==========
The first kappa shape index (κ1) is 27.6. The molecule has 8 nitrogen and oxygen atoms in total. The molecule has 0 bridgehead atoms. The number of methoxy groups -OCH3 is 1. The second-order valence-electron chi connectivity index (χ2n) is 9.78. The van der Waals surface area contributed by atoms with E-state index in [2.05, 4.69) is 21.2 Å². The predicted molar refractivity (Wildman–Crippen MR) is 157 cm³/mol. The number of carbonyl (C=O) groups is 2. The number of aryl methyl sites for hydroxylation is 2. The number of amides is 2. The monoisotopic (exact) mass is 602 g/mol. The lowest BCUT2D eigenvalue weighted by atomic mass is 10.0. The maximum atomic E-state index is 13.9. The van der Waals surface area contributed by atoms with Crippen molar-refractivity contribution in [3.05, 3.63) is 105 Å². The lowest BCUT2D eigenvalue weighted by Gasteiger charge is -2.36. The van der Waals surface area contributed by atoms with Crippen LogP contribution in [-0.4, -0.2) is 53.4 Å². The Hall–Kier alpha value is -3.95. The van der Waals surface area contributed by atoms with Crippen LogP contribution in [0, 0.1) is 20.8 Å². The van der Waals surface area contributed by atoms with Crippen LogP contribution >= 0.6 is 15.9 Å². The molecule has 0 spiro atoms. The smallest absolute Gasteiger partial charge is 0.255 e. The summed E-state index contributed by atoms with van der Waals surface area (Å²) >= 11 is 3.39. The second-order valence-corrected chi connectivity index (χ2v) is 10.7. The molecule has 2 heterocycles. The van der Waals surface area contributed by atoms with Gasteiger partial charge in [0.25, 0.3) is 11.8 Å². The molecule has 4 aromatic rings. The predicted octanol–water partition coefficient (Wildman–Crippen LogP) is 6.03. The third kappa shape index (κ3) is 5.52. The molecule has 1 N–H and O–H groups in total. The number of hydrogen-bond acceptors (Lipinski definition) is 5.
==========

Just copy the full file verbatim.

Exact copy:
The first kappa shape index (κ1) is 27.6. The molecule has 8 nitrogen and oxygen atoms in total. The molecule has 0 bridgehead atoms. The number of methoxy groups -OCH3 is 1. The second-order valence-electron chi connectivity index (χ2n) is 9.78. The van der Waals surface area contributed by atoms with E-state index in [2.05, 4.69) is 21.2 Å². The predicted molar refractivity (Wildman–Crippen MR) is 157 cm³/mol. The number of carbonyl (C=O) groups is 2. The number of aryl methyl sites for hydroxylation is 2. The number of amides is 2. The monoisotopic (exact) mass is 602 g/mol. The lowest BCUT2D eigenvalue weighted by atomic mass is 10.0. The maximum atomic E-state index is 13.9. The van der Waals surface area contributed by atoms with Crippen molar-refractivity contribution in [3.05, 3.63) is 105 Å². The lowest BCUT2D eigenvalue weighted by Gasteiger charge is -2.36. The van der Waals surface area contributed by atoms with Crippen LogP contribution in [-0.4, -0.2) is 53.4 Å². The Hall–Kier alpha value is -3.95. The van der Waals surface area contributed by atoms with Crippen LogP contribution in [0, 0.1) is 20.8 Å². The van der Waals surface area contributed by atoms with Crippen LogP contribution >= 0.6 is 15.9 Å². The molecule has 0 spiro atoms. The smallest absolute Gasteiger partial charge is 0.255 e. The summed E-state index contributed by atoms with van der Waals surface area (Å²) >= 11 is 3.39. The second-order valence-corrected chi connectivity index (χ2v) is 10.7. The molecule has 2 heterocycles. The van der Waals surface area contributed by atoms with Gasteiger partial charge in [0.25, 0.3) is 11.8 Å². The molecule has 4 aromatic rings. The predicted octanol–water partition coefficient (Wildman–Crippen LogP) is 6.03. The third kappa shape index (κ3) is 5.52. The molecule has 1 N–H and O–H groups in total. The number of hydrogen-bond acceptors (Lipinski definition) is 5.